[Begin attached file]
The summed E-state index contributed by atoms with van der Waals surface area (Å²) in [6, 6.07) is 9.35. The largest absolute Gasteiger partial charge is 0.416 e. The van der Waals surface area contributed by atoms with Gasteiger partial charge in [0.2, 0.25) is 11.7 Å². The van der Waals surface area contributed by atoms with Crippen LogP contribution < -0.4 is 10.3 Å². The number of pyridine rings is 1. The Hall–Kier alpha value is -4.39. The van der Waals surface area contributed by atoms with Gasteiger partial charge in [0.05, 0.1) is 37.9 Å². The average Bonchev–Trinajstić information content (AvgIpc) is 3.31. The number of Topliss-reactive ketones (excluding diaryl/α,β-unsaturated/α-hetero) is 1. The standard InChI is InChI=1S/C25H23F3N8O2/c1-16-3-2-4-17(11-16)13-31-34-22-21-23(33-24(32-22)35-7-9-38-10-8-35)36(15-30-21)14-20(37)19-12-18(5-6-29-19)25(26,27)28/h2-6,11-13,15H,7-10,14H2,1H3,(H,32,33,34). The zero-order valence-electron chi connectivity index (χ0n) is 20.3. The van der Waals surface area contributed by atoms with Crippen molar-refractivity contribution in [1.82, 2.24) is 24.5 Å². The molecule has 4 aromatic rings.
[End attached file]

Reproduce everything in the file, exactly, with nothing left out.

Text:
The summed E-state index contributed by atoms with van der Waals surface area (Å²) in [6, 6.07) is 9.35. The largest absolute Gasteiger partial charge is 0.416 e. The van der Waals surface area contributed by atoms with Gasteiger partial charge in [0.2, 0.25) is 11.7 Å². The van der Waals surface area contributed by atoms with Crippen LogP contribution < -0.4 is 10.3 Å². The number of pyridine rings is 1. The Hall–Kier alpha value is -4.39. The van der Waals surface area contributed by atoms with Gasteiger partial charge in [0.05, 0.1) is 37.9 Å². The average Bonchev–Trinajstić information content (AvgIpc) is 3.31. The number of Topliss-reactive ketones (excluding diaryl/α,β-unsaturated/α-hetero) is 1. The standard InChI is InChI=1S/C25H23F3N8O2/c1-16-3-2-4-17(11-16)13-31-34-22-21-23(33-24(32-22)35-7-9-38-10-8-35)36(15-30-21)14-20(37)19-12-18(5-6-29-19)25(26,27)28/h2-6,11-13,15H,7-10,14H2,1H3,(H,32,33,34). The zero-order valence-electron chi connectivity index (χ0n) is 20.3. The van der Waals surface area contributed by atoms with Crippen molar-refractivity contribution in [1.82, 2.24) is 24.5 Å². The molecule has 4 aromatic rings.